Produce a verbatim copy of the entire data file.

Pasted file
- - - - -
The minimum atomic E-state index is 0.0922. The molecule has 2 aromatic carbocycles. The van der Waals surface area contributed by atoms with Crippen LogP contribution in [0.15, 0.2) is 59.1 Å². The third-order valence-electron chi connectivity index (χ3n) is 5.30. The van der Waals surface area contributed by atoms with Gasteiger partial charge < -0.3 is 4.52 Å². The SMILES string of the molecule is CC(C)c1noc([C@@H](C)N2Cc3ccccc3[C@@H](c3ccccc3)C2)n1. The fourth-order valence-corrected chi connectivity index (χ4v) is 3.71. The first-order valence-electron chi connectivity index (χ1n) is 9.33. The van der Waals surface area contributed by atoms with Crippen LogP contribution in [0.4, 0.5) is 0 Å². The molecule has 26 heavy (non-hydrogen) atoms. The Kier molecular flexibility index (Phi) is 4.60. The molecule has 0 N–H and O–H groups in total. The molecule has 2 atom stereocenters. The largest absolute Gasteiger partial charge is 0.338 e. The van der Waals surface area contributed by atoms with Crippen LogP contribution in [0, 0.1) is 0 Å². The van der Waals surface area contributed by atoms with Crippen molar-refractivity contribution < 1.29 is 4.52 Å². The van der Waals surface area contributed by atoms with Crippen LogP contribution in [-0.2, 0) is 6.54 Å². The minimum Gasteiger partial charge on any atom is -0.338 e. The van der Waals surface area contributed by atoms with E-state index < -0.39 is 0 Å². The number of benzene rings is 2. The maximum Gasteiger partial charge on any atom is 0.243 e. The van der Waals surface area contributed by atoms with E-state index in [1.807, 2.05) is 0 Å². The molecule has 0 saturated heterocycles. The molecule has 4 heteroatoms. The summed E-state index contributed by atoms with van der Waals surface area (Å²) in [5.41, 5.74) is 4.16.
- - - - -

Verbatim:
The minimum atomic E-state index is 0.0922. The molecule has 2 aromatic carbocycles. The van der Waals surface area contributed by atoms with Crippen LogP contribution in [0.15, 0.2) is 59.1 Å². The third-order valence-electron chi connectivity index (χ3n) is 5.30. The van der Waals surface area contributed by atoms with Gasteiger partial charge < -0.3 is 4.52 Å². The SMILES string of the molecule is CC(C)c1noc([C@@H](C)N2Cc3ccccc3[C@@H](c3ccccc3)C2)n1. The fourth-order valence-corrected chi connectivity index (χ4v) is 3.71. The first-order valence-electron chi connectivity index (χ1n) is 9.33. The van der Waals surface area contributed by atoms with Crippen LogP contribution in [0.4, 0.5) is 0 Å². The molecule has 26 heavy (non-hydrogen) atoms. The Kier molecular flexibility index (Phi) is 4.60. The molecule has 0 N–H and O–H groups in total. The molecule has 2 atom stereocenters. The largest absolute Gasteiger partial charge is 0.338 e. The van der Waals surface area contributed by atoms with Crippen LogP contribution in [0, 0.1) is 0 Å². The van der Waals surface area contributed by atoms with Crippen molar-refractivity contribution < 1.29 is 4.52 Å². The van der Waals surface area contributed by atoms with Crippen LogP contribution in [-0.2, 0) is 6.54 Å². The minimum Gasteiger partial charge on any atom is -0.338 e. The van der Waals surface area contributed by atoms with E-state index < -0.39 is 0 Å². The number of benzene rings is 2. The maximum Gasteiger partial charge on any atom is 0.243 e. The van der Waals surface area contributed by atoms with E-state index in [1.807, 2.05) is 0 Å². The molecule has 0 saturated heterocycles. The molecule has 4 heteroatoms. The summed E-state index contributed by atoms with van der Waals surface area (Å²) in [5.41, 5.74) is 4.16.